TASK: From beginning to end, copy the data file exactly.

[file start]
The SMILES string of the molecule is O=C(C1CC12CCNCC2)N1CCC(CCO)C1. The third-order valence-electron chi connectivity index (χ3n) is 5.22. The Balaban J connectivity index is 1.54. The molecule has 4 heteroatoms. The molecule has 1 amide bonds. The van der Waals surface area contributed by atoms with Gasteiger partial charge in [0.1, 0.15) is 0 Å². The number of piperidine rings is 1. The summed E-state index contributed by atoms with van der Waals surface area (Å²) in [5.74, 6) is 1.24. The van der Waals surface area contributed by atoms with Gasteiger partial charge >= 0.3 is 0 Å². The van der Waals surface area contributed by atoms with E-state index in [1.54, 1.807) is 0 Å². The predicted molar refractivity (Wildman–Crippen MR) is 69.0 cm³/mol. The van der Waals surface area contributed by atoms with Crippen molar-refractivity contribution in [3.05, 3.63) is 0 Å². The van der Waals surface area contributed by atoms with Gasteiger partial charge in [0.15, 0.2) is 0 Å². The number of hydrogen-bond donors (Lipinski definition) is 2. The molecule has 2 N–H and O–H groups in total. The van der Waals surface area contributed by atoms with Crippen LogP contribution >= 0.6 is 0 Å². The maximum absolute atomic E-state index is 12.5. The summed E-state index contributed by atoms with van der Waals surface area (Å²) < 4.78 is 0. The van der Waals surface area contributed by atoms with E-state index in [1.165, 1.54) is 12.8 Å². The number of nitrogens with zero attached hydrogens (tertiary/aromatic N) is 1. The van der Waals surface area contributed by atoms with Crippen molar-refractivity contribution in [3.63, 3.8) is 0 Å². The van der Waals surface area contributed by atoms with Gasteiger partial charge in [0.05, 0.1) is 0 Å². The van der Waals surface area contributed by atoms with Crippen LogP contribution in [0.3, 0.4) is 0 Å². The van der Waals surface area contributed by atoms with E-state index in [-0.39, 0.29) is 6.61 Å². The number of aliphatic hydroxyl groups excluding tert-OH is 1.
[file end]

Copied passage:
The SMILES string of the molecule is O=C(C1CC12CCNCC2)N1CCC(CCO)C1. The third-order valence-electron chi connectivity index (χ3n) is 5.22. The Balaban J connectivity index is 1.54. The molecule has 4 heteroatoms. The molecule has 1 amide bonds. The van der Waals surface area contributed by atoms with Gasteiger partial charge in [0.1, 0.15) is 0 Å². The number of piperidine rings is 1. The summed E-state index contributed by atoms with van der Waals surface area (Å²) in [5.74, 6) is 1.24. The van der Waals surface area contributed by atoms with Gasteiger partial charge >= 0.3 is 0 Å². The van der Waals surface area contributed by atoms with E-state index in [1.54, 1.807) is 0 Å². The predicted molar refractivity (Wildman–Crippen MR) is 69.0 cm³/mol. The van der Waals surface area contributed by atoms with Crippen molar-refractivity contribution in [3.05, 3.63) is 0 Å². The van der Waals surface area contributed by atoms with Gasteiger partial charge in [0.15, 0.2) is 0 Å². The number of hydrogen-bond donors (Lipinski definition) is 2. The molecule has 2 N–H and O–H groups in total. The van der Waals surface area contributed by atoms with Crippen LogP contribution >= 0.6 is 0 Å². The maximum absolute atomic E-state index is 12.5. The summed E-state index contributed by atoms with van der Waals surface area (Å²) < 4.78 is 0. The van der Waals surface area contributed by atoms with E-state index in [1.165, 1.54) is 12.8 Å². The number of nitrogens with zero attached hydrogens (tertiary/aromatic N) is 1. The van der Waals surface area contributed by atoms with Crippen molar-refractivity contribution in [3.63, 3.8) is 0 Å². The van der Waals surface area contributed by atoms with Gasteiger partial charge in [0.05, 0.1) is 0 Å². The van der Waals surface area contributed by atoms with Crippen LogP contribution in [0.3, 0.4) is 0 Å². The van der Waals surface area contributed by atoms with E-state index in [-0.39, 0.29) is 6.61 Å². The number of aliphatic hydroxyl groups excluding tert-OH is 1.